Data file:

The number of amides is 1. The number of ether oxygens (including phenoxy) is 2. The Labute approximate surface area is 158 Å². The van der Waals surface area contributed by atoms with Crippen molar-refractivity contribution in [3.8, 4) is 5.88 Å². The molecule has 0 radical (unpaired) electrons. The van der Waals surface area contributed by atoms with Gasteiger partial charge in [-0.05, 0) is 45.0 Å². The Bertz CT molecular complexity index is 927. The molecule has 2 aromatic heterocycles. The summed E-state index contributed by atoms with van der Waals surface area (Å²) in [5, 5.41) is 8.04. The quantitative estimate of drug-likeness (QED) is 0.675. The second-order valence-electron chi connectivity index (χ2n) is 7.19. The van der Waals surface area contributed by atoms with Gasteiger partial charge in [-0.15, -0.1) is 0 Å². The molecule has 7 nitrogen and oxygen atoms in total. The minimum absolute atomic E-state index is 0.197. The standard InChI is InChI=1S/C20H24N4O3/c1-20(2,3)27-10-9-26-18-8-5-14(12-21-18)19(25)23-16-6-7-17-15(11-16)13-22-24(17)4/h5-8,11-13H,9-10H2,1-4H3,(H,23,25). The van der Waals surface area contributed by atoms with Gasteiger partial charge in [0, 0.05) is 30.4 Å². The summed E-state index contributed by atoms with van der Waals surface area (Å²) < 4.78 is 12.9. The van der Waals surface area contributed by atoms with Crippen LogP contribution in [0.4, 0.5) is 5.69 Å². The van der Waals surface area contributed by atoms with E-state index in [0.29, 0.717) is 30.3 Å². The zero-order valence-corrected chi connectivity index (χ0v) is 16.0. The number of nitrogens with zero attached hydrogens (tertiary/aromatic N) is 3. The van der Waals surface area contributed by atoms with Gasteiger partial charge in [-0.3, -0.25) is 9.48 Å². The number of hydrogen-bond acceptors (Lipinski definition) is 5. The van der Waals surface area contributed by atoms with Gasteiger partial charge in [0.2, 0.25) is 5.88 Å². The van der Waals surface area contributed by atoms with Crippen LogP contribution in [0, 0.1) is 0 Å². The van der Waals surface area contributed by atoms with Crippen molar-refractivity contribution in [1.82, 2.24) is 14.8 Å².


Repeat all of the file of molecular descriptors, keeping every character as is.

The number of amides is 1. The number of ether oxygens (including phenoxy) is 2. The Labute approximate surface area is 158 Å². The van der Waals surface area contributed by atoms with Crippen molar-refractivity contribution in [3.8, 4) is 5.88 Å². The molecule has 0 radical (unpaired) electrons. The van der Waals surface area contributed by atoms with Gasteiger partial charge in [-0.05, 0) is 45.0 Å². The Bertz CT molecular complexity index is 927. The molecule has 2 aromatic heterocycles. The summed E-state index contributed by atoms with van der Waals surface area (Å²) in [5, 5.41) is 8.04. The quantitative estimate of drug-likeness (QED) is 0.675. The second-order valence-electron chi connectivity index (χ2n) is 7.19. The van der Waals surface area contributed by atoms with Gasteiger partial charge in [-0.15, -0.1) is 0 Å². The molecule has 7 nitrogen and oxygen atoms in total. The minimum absolute atomic E-state index is 0.197. The standard InChI is InChI=1S/C20H24N4O3/c1-20(2,3)27-10-9-26-18-8-5-14(12-21-18)19(25)23-16-6-7-17-15(11-16)13-22-24(17)4/h5-8,11-13H,9-10H2,1-4H3,(H,23,25). The van der Waals surface area contributed by atoms with Gasteiger partial charge in [0, 0.05) is 30.4 Å². The summed E-state index contributed by atoms with van der Waals surface area (Å²) < 4.78 is 12.9. The van der Waals surface area contributed by atoms with Crippen LogP contribution in [0.4, 0.5) is 5.69 Å². The van der Waals surface area contributed by atoms with E-state index in [0.29, 0.717) is 30.3 Å². The zero-order valence-corrected chi connectivity index (χ0v) is 16.0. The number of nitrogens with zero attached hydrogens (tertiary/aromatic N) is 3. The van der Waals surface area contributed by atoms with Gasteiger partial charge in [-0.3, -0.25) is 9.48 Å². The number of hydrogen-bond acceptors (Lipinski definition) is 5. The van der Waals surface area contributed by atoms with Gasteiger partial charge in [0.2, 0.25) is 5.88 Å². The van der Waals surface area contributed by atoms with Crippen LogP contribution in [0, 0.1) is 0 Å². The van der Waals surface area contributed by atoms with Crippen molar-refractivity contribution in [1.82, 2.24) is 14.8 Å².